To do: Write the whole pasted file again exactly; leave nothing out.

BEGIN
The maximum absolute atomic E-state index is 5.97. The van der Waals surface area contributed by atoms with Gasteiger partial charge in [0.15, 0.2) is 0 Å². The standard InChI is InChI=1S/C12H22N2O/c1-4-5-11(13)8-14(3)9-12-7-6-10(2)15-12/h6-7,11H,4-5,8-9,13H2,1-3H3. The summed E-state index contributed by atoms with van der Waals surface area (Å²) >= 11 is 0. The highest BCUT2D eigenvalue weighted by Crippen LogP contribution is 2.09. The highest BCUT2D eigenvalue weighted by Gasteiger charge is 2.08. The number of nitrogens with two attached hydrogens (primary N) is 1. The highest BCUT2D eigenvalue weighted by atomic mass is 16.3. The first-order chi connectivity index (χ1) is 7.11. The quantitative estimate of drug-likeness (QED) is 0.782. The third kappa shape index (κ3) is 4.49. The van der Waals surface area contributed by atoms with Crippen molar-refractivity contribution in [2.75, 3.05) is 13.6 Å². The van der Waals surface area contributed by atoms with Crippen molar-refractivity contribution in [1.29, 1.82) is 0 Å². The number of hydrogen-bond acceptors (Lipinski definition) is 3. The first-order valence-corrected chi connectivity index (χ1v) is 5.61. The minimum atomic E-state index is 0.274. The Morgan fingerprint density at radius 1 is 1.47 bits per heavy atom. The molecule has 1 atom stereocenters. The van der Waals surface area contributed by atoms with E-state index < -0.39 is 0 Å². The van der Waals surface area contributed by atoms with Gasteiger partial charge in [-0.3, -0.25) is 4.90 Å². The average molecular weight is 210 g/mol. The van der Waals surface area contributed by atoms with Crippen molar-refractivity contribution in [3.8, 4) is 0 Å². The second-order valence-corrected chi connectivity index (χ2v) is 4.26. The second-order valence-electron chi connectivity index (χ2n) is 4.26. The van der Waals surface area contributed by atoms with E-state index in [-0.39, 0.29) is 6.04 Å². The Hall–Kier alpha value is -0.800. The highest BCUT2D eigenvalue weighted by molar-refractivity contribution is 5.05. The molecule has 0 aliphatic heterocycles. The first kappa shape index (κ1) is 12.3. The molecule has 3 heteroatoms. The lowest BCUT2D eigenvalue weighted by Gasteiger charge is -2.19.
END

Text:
The maximum absolute atomic E-state index is 5.97. The van der Waals surface area contributed by atoms with Gasteiger partial charge in [0.15, 0.2) is 0 Å². The standard InChI is InChI=1S/C12H22N2O/c1-4-5-11(13)8-14(3)9-12-7-6-10(2)15-12/h6-7,11H,4-5,8-9,13H2,1-3H3. The summed E-state index contributed by atoms with van der Waals surface area (Å²) >= 11 is 0. The highest BCUT2D eigenvalue weighted by Crippen LogP contribution is 2.09. The highest BCUT2D eigenvalue weighted by Gasteiger charge is 2.08. The number of nitrogens with two attached hydrogens (primary N) is 1. The highest BCUT2D eigenvalue weighted by atomic mass is 16.3. The first-order chi connectivity index (χ1) is 7.11. The quantitative estimate of drug-likeness (QED) is 0.782. The third kappa shape index (κ3) is 4.49. The van der Waals surface area contributed by atoms with Crippen molar-refractivity contribution in [2.75, 3.05) is 13.6 Å². The van der Waals surface area contributed by atoms with Crippen molar-refractivity contribution in [1.29, 1.82) is 0 Å². The number of hydrogen-bond acceptors (Lipinski definition) is 3. The first-order valence-corrected chi connectivity index (χ1v) is 5.61. The minimum atomic E-state index is 0.274. The Morgan fingerprint density at radius 1 is 1.47 bits per heavy atom. The molecule has 1 atom stereocenters. The van der Waals surface area contributed by atoms with E-state index < -0.39 is 0 Å². The van der Waals surface area contributed by atoms with Gasteiger partial charge in [-0.3, -0.25) is 4.90 Å². The average molecular weight is 210 g/mol. The van der Waals surface area contributed by atoms with Crippen molar-refractivity contribution in [3.8, 4) is 0 Å². The second-order valence-corrected chi connectivity index (χ2v) is 4.26. The second-order valence-electron chi connectivity index (χ2n) is 4.26. The van der Waals surface area contributed by atoms with E-state index in [-0.39, 0.29) is 6.04 Å². The Hall–Kier alpha value is -0.800. The highest BCUT2D eigenvalue weighted by molar-refractivity contribution is 5.05. The molecule has 0 aliphatic heterocycles. The first kappa shape index (κ1) is 12.3. The molecule has 3 heteroatoms. The lowest BCUT2D eigenvalue weighted by Gasteiger charge is -2.19.